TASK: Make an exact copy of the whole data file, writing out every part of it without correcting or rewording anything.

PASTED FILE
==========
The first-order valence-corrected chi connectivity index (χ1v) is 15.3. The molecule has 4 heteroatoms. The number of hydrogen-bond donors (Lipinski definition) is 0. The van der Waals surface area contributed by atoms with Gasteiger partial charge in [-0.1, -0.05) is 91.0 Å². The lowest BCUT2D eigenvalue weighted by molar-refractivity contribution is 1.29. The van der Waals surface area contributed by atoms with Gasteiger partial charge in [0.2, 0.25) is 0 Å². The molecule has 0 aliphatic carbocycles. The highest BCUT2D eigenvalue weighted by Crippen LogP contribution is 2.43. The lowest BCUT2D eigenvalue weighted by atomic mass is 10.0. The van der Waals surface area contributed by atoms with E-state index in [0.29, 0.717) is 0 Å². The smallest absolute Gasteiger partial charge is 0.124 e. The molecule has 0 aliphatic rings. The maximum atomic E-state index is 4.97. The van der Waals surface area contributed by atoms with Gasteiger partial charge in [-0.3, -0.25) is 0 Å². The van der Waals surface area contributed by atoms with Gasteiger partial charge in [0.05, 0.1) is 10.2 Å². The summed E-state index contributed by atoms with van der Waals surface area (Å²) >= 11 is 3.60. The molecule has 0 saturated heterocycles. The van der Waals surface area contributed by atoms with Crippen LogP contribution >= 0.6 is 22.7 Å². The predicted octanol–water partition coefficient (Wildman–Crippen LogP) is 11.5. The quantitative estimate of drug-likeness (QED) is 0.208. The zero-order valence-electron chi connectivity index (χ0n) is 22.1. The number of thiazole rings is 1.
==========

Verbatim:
The first-order valence-corrected chi connectivity index (χ1v) is 15.3. The molecule has 4 heteroatoms. The number of hydrogen-bond donors (Lipinski definition) is 0. The van der Waals surface area contributed by atoms with Gasteiger partial charge in [-0.1, -0.05) is 91.0 Å². The lowest BCUT2D eigenvalue weighted by molar-refractivity contribution is 1.29. The van der Waals surface area contributed by atoms with Gasteiger partial charge in [0.2, 0.25) is 0 Å². The molecule has 0 aliphatic carbocycles. The highest BCUT2D eigenvalue weighted by Crippen LogP contribution is 2.43. The lowest BCUT2D eigenvalue weighted by atomic mass is 10.0. The van der Waals surface area contributed by atoms with E-state index in [0.29, 0.717) is 0 Å². The smallest absolute Gasteiger partial charge is 0.124 e. The molecule has 0 aliphatic rings. The maximum atomic E-state index is 4.97. The van der Waals surface area contributed by atoms with Gasteiger partial charge in [-0.3, -0.25) is 0 Å². The van der Waals surface area contributed by atoms with Gasteiger partial charge in [0.05, 0.1) is 10.2 Å². The summed E-state index contributed by atoms with van der Waals surface area (Å²) >= 11 is 3.60. The molecule has 0 saturated heterocycles. The van der Waals surface area contributed by atoms with Crippen LogP contribution >= 0.6 is 22.7 Å². The predicted octanol–water partition coefficient (Wildman–Crippen LogP) is 11.5. The quantitative estimate of drug-likeness (QED) is 0.208. The zero-order valence-electron chi connectivity index (χ0n) is 22.1. The number of thiazole rings is 1.